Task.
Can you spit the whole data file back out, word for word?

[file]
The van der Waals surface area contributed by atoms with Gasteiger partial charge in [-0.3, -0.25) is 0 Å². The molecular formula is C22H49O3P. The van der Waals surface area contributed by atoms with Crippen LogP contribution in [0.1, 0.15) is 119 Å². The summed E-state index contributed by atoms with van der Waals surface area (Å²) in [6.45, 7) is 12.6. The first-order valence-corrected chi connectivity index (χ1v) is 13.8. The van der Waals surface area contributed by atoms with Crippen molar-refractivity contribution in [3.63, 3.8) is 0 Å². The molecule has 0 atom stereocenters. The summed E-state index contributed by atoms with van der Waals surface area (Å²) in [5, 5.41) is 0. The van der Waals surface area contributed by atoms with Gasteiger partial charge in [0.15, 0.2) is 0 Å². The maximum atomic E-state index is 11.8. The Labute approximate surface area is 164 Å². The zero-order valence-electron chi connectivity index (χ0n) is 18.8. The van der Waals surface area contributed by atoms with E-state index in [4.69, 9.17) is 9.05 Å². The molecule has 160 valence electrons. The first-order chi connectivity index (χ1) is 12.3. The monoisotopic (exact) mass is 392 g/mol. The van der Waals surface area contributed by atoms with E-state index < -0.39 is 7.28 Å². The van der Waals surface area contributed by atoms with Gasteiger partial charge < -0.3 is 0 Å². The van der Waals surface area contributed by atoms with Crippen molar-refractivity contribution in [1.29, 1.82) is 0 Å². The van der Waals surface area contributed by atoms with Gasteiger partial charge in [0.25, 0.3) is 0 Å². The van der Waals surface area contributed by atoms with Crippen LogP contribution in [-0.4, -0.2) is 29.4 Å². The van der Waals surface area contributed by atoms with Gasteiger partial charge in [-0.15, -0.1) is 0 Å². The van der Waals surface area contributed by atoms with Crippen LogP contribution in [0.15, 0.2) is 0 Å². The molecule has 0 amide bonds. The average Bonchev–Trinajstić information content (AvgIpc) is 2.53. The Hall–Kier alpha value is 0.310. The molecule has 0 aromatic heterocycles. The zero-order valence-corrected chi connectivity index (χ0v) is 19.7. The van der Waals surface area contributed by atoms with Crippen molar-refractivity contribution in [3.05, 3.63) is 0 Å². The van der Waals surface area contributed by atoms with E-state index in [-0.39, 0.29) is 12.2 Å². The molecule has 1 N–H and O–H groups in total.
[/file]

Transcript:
The van der Waals surface area contributed by atoms with Gasteiger partial charge in [-0.3, -0.25) is 0 Å². The molecular formula is C22H49O3P. The van der Waals surface area contributed by atoms with Crippen LogP contribution in [0.1, 0.15) is 119 Å². The summed E-state index contributed by atoms with van der Waals surface area (Å²) in [6.45, 7) is 12.6. The first-order valence-corrected chi connectivity index (χ1v) is 13.8. The van der Waals surface area contributed by atoms with Crippen molar-refractivity contribution in [3.63, 3.8) is 0 Å². The molecule has 0 atom stereocenters. The summed E-state index contributed by atoms with van der Waals surface area (Å²) in [5, 5.41) is 0. The van der Waals surface area contributed by atoms with Gasteiger partial charge in [0.15, 0.2) is 0 Å². The maximum atomic E-state index is 11.8. The Labute approximate surface area is 164 Å². The zero-order valence-electron chi connectivity index (χ0n) is 18.8. The van der Waals surface area contributed by atoms with E-state index in [4.69, 9.17) is 9.05 Å². The molecule has 160 valence electrons. The first-order chi connectivity index (χ1) is 12.3. The monoisotopic (exact) mass is 392 g/mol. The van der Waals surface area contributed by atoms with E-state index < -0.39 is 7.28 Å². The van der Waals surface area contributed by atoms with Gasteiger partial charge < -0.3 is 0 Å². The van der Waals surface area contributed by atoms with Crippen molar-refractivity contribution in [1.29, 1.82) is 0 Å². The van der Waals surface area contributed by atoms with Gasteiger partial charge in [0.25, 0.3) is 0 Å². The van der Waals surface area contributed by atoms with Crippen LogP contribution in [-0.4, -0.2) is 29.4 Å². The van der Waals surface area contributed by atoms with Gasteiger partial charge in [-0.15, -0.1) is 0 Å². The van der Waals surface area contributed by atoms with Crippen LogP contribution in [0.15, 0.2) is 0 Å². The molecule has 0 amide bonds. The average Bonchev–Trinajstić information content (AvgIpc) is 2.53. The Hall–Kier alpha value is 0.310. The molecule has 0 aromatic heterocycles. The zero-order valence-corrected chi connectivity index (χ0v) is 19.7. The van der Waals surface area contributed by atoms with Crippen molar-refractivity contribution in [3.05, 3.63) is 0 Å². The van der Waals surface area contributed by atoms with E-state index in [-0.39, 0.29) is 12.2 Å². The molecule has 1 N–H and O–H groups in total.